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NEW YORK (AP) — The U.S. Department of Justice said Wednesday that Irish drugmaker Shire will pay $56.5 million to settle allegations it broke the law in promoting five different drugs, including its attention deficit disorder drugs Adderall XR and Vyvanse.
According to a whistleblower lawsuit, Shire said ADHD patients who took Adderall XR would be "indistinguishable" from people who don't have the condition. It also suggested that the drug would prevent patients from getting bad grades, losing their jobs, engaging in criminal behavior, getting into traffic accidents, and acquiring sexually transmitted diseases. Shire is also alleged to have marketed Adderall XR as a treatment for conduct disorder even though it did not have approval to do so.
Shire is alleged to have said Vyvanse would also help prevent car accidents, divorce, arrests, and unemployment. It also allegedly said Vyvanse and its Daytrana patch were less likely to be abused than other medications. The government said Shire marketed Lialda, a treatment for ulcerative colitis, for the prevention of colorectal cancer.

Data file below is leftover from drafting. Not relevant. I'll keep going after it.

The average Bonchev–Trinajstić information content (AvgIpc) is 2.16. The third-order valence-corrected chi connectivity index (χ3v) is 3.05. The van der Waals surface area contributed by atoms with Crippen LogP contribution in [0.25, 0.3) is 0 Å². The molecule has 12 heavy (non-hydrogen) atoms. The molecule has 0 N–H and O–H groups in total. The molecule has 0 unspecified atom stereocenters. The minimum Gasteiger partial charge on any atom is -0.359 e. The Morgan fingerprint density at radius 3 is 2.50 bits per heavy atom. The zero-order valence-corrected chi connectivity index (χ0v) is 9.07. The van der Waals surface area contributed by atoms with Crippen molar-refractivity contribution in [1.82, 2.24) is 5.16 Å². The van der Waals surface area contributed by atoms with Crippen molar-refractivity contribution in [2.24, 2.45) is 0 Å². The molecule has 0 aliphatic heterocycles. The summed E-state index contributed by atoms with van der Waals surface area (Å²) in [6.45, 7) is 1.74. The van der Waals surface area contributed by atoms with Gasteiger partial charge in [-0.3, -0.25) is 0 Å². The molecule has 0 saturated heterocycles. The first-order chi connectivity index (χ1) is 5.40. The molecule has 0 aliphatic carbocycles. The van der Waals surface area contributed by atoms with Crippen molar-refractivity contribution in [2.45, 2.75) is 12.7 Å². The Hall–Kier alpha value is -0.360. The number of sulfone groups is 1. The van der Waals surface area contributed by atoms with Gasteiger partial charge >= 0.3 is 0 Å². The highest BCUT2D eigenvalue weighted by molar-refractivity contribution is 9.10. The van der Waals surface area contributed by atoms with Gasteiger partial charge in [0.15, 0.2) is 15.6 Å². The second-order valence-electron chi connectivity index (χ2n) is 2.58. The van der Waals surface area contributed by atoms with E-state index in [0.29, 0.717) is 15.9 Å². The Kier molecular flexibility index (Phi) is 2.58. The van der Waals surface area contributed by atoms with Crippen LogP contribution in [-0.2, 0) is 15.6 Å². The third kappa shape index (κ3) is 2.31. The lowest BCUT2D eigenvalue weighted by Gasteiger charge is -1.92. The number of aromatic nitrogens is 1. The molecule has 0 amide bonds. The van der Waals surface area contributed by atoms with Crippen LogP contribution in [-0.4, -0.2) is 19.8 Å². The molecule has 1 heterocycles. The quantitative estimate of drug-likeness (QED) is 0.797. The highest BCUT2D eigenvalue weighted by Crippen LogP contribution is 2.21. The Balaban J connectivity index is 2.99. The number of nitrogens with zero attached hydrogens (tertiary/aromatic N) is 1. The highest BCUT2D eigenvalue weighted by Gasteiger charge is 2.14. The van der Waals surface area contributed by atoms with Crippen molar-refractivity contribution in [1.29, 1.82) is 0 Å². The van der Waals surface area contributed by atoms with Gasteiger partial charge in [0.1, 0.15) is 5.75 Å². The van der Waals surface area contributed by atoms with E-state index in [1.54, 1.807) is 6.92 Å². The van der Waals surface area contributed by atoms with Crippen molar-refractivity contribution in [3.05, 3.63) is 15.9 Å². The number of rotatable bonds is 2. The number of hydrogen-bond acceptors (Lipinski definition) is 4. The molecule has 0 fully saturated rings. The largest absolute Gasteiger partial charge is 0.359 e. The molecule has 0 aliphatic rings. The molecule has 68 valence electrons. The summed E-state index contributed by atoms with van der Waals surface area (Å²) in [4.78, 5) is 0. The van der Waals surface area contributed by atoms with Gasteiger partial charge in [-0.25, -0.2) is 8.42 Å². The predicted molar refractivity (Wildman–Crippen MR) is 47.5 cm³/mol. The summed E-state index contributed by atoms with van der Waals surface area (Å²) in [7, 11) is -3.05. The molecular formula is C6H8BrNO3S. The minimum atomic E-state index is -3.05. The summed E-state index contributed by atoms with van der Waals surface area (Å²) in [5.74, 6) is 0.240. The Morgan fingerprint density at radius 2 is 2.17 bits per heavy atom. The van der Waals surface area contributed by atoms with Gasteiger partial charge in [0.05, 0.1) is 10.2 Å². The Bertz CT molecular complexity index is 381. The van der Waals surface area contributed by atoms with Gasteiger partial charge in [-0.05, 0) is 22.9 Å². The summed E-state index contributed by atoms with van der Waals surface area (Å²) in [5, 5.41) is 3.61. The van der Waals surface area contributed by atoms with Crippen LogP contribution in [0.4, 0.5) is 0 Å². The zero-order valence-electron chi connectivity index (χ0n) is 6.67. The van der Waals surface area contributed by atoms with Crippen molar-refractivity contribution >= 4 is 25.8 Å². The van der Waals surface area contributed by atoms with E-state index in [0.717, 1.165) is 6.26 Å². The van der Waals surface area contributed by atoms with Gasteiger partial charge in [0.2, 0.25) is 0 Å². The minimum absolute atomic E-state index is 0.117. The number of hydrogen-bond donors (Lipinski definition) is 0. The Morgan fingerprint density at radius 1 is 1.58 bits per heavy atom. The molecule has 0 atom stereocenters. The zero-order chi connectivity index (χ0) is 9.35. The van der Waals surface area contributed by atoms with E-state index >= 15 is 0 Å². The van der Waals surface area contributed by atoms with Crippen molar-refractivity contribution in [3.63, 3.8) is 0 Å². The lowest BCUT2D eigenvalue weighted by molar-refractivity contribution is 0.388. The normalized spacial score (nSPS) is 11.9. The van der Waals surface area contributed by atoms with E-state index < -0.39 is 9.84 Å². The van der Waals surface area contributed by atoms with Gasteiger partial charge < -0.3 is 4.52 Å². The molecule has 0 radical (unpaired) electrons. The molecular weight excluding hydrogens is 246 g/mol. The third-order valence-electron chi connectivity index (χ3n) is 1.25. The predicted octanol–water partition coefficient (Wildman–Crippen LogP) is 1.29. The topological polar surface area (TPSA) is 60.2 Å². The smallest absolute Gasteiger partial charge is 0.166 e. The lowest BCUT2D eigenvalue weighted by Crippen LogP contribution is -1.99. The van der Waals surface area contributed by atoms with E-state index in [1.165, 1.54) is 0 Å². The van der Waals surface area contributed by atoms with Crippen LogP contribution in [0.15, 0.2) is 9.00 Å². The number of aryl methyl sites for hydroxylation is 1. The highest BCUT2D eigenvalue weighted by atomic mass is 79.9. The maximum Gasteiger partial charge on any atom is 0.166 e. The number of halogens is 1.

The Justice Department said the claims made by Shire representatives are not backed by evidence from clinical trials. The allegations cover activities stretching from January 2004 to September 2010.
Shire confirmed it had agreed to settle the investigation, and also said it will make an additional payment of $2.9 million to the state of Louisiana to resolve allegations it violated state law. The company did not acknowledge any wrongdoing. Shire PLC will pay $35.7 million to the federal government and $20.8 million to state Medicaid programs.
The company reported $359.5 million in revenue from Vyvanse during second quarter. That was almost 25 percent of its total revenue.
In July, Dublin-based Shire agreed to combine with U.S. drugmaker AbbVie in a deal valued at about $55 billion. The new company will be controlled by AbbVie's shareholders, but it will be based overseas, allowing it to benefit from lower corporate tax rates.
U. S.-traded shares of Shire rose $5.35, or 2.1 percent, to $256.09 on Wednesday and lost 35 cents to $255.74 in aftermarket trading.
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